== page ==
M-Audio continue their range of MIDI controller keyboards with the Code series; a bright and colourful controller selection that’s so much more than just a few keyboards. The Code49 landed on my desk this time around, and as it is the second time I have had an opportunity to play around with this unit, I knew what I was in for already: plenty of control and a great touch in the keybed for playing software synths.
A LOT IN ONE BOX
Home studio producers who want a lot of control in a slick package will be keen to get their hands on this. It should sit as a centrepiece for any modest recording setup, being the ideal home MIDI control surface and keyboard in one. You get transport controls, rotary encoders, 9 faders, an X-Y touch pad and 16 pressure sensitive drum pads, along with the 49-note keyboard. The Code49 offers so much control over your software given that it works as a keyboard, a sample player, a transport system, a mixing device and an effects editor, allowing you to take control of all aspects of your DAW on this one device. The centrally located controls above the keyboard have them right at your fingertips, however having the pitch and modulation wheels off to the side above the drum pads is a little annoying. I think this is more to do with what I am used to, as I naturally reach for the pitch bend wheel to the left of the lower keys. Having the drum pads there, on the left hand, is a little odd. But, you’ll soon get used to it I am sure.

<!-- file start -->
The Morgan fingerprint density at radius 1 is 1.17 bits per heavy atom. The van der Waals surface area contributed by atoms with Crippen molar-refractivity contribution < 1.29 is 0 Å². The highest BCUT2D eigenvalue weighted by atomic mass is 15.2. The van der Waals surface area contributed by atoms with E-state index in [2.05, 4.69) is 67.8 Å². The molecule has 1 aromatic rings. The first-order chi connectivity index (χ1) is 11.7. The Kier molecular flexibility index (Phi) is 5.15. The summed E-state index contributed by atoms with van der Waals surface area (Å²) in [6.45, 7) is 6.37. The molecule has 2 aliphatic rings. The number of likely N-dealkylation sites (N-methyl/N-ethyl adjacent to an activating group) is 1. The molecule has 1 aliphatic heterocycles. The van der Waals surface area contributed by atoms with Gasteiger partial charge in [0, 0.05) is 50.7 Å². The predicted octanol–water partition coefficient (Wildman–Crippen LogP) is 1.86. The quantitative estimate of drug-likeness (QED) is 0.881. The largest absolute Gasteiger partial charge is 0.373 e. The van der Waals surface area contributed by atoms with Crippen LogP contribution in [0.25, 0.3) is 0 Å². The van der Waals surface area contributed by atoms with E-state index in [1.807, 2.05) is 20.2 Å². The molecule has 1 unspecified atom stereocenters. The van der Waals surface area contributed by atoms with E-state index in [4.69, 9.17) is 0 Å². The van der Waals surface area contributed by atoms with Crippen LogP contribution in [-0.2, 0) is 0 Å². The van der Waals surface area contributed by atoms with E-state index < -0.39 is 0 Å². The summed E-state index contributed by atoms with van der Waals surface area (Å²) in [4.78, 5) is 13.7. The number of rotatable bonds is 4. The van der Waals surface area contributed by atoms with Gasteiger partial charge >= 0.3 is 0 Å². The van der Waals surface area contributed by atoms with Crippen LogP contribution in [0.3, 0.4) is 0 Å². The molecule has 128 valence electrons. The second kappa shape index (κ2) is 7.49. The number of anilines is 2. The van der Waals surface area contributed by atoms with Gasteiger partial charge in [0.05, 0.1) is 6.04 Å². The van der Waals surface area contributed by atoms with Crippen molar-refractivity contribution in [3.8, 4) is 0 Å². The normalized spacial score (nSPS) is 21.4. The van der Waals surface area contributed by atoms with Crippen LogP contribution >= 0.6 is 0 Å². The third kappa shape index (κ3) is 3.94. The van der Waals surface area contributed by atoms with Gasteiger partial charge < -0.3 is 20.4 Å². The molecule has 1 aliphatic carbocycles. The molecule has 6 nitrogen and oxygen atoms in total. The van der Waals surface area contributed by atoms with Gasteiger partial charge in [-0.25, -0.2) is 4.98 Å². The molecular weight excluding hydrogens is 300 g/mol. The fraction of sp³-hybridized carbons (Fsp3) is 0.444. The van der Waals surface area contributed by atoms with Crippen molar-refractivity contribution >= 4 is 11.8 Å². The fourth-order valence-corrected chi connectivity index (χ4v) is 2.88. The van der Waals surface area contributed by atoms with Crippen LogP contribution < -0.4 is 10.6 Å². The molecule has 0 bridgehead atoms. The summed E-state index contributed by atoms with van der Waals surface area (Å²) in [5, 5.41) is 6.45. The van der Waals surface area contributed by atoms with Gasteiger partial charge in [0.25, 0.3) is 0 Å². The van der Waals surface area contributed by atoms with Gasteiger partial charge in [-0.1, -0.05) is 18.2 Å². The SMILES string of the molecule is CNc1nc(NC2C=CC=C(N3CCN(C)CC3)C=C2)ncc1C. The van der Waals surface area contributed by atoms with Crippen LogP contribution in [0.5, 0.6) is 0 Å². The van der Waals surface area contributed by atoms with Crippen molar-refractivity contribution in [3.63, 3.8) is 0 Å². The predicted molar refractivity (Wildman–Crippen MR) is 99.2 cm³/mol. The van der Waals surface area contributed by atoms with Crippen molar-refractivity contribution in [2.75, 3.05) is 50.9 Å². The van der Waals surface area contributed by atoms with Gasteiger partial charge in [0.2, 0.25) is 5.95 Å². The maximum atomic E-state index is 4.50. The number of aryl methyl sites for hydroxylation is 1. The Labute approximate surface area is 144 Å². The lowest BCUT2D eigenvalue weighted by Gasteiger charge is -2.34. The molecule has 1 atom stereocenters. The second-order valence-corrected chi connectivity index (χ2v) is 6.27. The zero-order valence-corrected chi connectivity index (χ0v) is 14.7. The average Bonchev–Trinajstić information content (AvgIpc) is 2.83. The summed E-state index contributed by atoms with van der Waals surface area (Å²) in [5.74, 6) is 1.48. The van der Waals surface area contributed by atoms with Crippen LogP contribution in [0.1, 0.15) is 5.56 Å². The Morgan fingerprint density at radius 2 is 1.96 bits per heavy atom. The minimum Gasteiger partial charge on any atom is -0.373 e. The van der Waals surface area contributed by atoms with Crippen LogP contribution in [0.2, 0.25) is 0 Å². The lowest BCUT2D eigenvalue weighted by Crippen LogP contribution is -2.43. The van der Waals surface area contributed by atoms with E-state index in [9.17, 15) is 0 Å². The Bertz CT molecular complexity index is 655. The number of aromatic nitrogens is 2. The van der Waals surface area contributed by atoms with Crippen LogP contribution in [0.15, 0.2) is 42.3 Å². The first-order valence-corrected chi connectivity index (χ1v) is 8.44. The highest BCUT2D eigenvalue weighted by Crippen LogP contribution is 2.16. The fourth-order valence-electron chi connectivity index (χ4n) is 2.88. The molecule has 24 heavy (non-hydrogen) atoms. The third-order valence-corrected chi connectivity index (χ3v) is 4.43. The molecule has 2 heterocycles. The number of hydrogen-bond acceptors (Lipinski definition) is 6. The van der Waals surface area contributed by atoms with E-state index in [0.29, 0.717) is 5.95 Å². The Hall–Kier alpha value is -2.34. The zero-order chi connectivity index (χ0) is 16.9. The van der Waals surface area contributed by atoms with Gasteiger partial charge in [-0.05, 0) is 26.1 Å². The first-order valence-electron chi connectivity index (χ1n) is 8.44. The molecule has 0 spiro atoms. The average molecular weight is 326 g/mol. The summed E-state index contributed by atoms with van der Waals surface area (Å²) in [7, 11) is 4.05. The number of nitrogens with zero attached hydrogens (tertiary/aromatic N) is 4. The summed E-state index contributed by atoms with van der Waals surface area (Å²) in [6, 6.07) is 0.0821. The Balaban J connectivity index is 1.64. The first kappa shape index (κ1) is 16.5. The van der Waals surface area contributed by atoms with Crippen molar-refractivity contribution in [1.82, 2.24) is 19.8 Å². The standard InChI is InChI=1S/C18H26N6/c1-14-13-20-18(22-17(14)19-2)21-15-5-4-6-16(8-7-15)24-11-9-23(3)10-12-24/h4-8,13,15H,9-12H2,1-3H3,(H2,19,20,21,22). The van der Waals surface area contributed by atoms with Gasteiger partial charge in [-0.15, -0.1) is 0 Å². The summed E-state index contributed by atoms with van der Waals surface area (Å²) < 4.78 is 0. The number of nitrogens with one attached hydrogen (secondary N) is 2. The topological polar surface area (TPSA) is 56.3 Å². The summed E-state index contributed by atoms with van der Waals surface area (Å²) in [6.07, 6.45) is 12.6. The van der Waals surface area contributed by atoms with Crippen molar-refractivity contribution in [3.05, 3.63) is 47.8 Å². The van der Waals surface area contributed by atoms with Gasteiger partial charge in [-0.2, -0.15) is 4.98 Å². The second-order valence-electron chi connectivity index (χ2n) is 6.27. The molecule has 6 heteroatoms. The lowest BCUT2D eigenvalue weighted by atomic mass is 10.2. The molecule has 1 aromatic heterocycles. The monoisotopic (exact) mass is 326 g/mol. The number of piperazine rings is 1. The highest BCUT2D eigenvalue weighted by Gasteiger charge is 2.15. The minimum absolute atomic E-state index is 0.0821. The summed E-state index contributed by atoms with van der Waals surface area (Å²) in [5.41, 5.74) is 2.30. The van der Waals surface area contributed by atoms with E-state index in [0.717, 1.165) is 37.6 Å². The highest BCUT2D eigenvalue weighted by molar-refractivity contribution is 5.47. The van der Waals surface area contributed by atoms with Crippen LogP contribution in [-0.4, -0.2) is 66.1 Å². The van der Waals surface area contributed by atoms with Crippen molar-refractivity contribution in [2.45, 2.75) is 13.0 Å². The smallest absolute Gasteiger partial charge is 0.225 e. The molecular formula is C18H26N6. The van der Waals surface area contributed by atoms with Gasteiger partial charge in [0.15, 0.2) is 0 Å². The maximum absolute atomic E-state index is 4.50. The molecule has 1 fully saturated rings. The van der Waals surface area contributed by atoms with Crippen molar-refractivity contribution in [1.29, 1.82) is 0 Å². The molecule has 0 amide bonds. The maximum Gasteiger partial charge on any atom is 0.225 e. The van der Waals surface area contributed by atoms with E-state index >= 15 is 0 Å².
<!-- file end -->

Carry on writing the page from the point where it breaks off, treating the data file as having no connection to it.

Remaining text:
The keybed itself has a nice touch to it. It’s light and easy to play when you want fast touch synth work, and slightly springy so it offers a little resistance and returns sharply to its stand still position. The rotary encoders feel a little delicate, as is always the case with tall thin knobs on any pot. It would have been nice to have had longer throw fader, but that would have made the entire unit so much bigger, so the eight channel and one master fader are really more than satisfactory for the job at hand. As for the drum pads, they respond nicely to subtle changes in pressure and velocity. I never really like using this sort of pad as I prefer the depression of a keystroke instead, but the beauty of the Code49 is that you have both on offer for various applications.
For more details, head to proaudiogroup.com.au.
Hits and Misses
Slick look, especially when sized up in front of a Mac
Plenty of controller options
Easy driver install with no reportable issues
Rotary encoders are a little delicate